Slutty Vegan and Impossible Foods Are Using Plant-Based Food to Get Out the Vote
Popular restaurant Slutty Vegan and innovative plant-based powerhouse Impossible Foods have joined forces to launch Votenik—a yearlong campaign to encourage voter turnout. The companies are bringing delicious vegan food to communities with historically low voter turnout, making it fun to hit the polls. Jermaine Dupri, a famed hip-hop writer and producer, will join them.
“Votenik” is a play on Freaknik, an annual Atlanta-based festival generally attended by students from historically Black colleges. Voters who show up to Votenik can expect plenty of precautions to protect against COVID-19 exposure, such as hand sanitizer and standing six feet apart.
View this post on Instagram
Hey GA Sluts! ✊🏾 Listen, we’re not telling you who to vote for, but tomorrow, June 9th, make sure you turn out at the polls and Slut the Vote! . It’s important now, more than ever to make your voice heard! 🙌🏾 . . #sluttyveganatl #sluttyvegan #slutsofinstagram #vegan #blacklivesmatter #vote #veganburger #vegantakeover #burgers #atl #atlanta #veganislife #slutnation #voteatl #slutmobile #veganstastebetter #sluttified #getsluttified #fortheculture #eatplants #atlshawty #eatplantsyaslut #eatplantsbitch #coronavirus #covid19 #quarantine #quarantinefood #sluttysummer #sluttysummer2020
Votenik kicked off earlier this month in Atlanta—the home of Slutty Vegan’s owner and founder, Pinky Cole. The Slutty Vegan food truck parked at Ralph Bunche Middle School’s voting site on the southwest side of Atlanta and offered complimentary vegan food from 2 to 6 p.m. for anyone who voted. Cole is so passionate about the project that prior to the COVID-19 outbreak, Slutty Vegan traveled through 50 cities, encouraging customers to register to vote while they waited in line for food. Cole said in a statement:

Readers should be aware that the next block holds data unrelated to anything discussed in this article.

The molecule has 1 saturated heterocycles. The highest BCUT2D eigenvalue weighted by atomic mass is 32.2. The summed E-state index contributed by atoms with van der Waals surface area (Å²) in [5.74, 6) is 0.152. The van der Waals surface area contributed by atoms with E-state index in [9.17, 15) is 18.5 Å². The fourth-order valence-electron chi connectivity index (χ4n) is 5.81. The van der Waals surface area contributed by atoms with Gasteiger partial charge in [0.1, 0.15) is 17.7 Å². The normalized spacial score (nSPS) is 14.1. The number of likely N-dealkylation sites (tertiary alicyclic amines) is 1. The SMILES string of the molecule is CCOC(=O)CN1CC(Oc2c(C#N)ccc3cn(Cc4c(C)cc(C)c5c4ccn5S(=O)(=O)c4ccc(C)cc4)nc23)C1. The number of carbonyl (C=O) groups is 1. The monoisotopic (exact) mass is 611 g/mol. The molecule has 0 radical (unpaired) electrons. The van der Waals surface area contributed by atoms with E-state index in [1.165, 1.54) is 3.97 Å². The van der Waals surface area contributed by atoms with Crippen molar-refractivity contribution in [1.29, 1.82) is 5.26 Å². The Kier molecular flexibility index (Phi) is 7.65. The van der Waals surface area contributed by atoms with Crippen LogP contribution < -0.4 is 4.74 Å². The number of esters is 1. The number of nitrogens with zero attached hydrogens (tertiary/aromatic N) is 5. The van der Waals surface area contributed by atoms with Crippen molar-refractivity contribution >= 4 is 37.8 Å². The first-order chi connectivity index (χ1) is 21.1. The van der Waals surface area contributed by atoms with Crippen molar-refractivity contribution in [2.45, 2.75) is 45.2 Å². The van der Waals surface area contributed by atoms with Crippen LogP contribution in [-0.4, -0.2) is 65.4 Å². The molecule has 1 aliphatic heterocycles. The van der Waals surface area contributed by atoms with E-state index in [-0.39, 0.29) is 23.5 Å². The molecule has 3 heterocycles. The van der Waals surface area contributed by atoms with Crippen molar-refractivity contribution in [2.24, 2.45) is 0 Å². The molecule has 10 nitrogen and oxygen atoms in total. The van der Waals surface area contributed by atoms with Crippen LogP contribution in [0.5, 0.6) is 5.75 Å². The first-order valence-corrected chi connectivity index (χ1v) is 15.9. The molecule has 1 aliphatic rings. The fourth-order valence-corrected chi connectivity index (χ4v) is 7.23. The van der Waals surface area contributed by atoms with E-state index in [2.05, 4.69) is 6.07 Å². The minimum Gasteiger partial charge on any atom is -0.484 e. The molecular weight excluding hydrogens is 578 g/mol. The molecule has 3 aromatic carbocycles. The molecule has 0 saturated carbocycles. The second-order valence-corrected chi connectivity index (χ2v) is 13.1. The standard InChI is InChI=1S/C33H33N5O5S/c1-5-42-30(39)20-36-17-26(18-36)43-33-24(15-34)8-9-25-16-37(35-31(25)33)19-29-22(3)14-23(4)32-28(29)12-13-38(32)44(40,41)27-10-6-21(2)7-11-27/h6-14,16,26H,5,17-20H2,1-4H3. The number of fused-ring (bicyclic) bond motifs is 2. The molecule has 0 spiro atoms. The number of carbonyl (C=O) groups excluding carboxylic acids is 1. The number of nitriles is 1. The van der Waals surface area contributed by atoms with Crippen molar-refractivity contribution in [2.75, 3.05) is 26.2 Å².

This is the next step in making sure that everyone gets out and votes. This is the most productive way to get our voices heard, and we are beyond grateful to be launching this initiative with both Jermaine Dupri and Impossible Foods.
Through her Pinky Cole Foundation, Cole is also on a mission to promote health and safety for Black communities during the COVID-19 pandemic. The foundation has paid rent for small businesses, provided meals to those in need, and even worked to help troubled businesses through its Entrepreneurs Anonymous digital initiative.
Recently, Cole partnered with HBCU Clark Atlanta University to send the children of Rayshard Brooks—a 27-year-old Black man who was killed by police after he was found sleeping in his car—to college. Worth an estimated $600,000, the scholarships will ensure that his three daughters’ and 13-year-old stepson’s tuition, meals, and housing will all be covered. George French Jr., president of Clark Atlanta University, said in a statement:
It was without hesitation that we made the decision to partner with our notable alumna and entrepreneur Pinky Cole to help the family and children of Mr. Rayshard Brooks. The senseless death of Mr. Brooks will undoubtedly have long-term financial effects on the family and these scholarships will not only provide them with a means to access a world-class education but will help them on their pathway of success.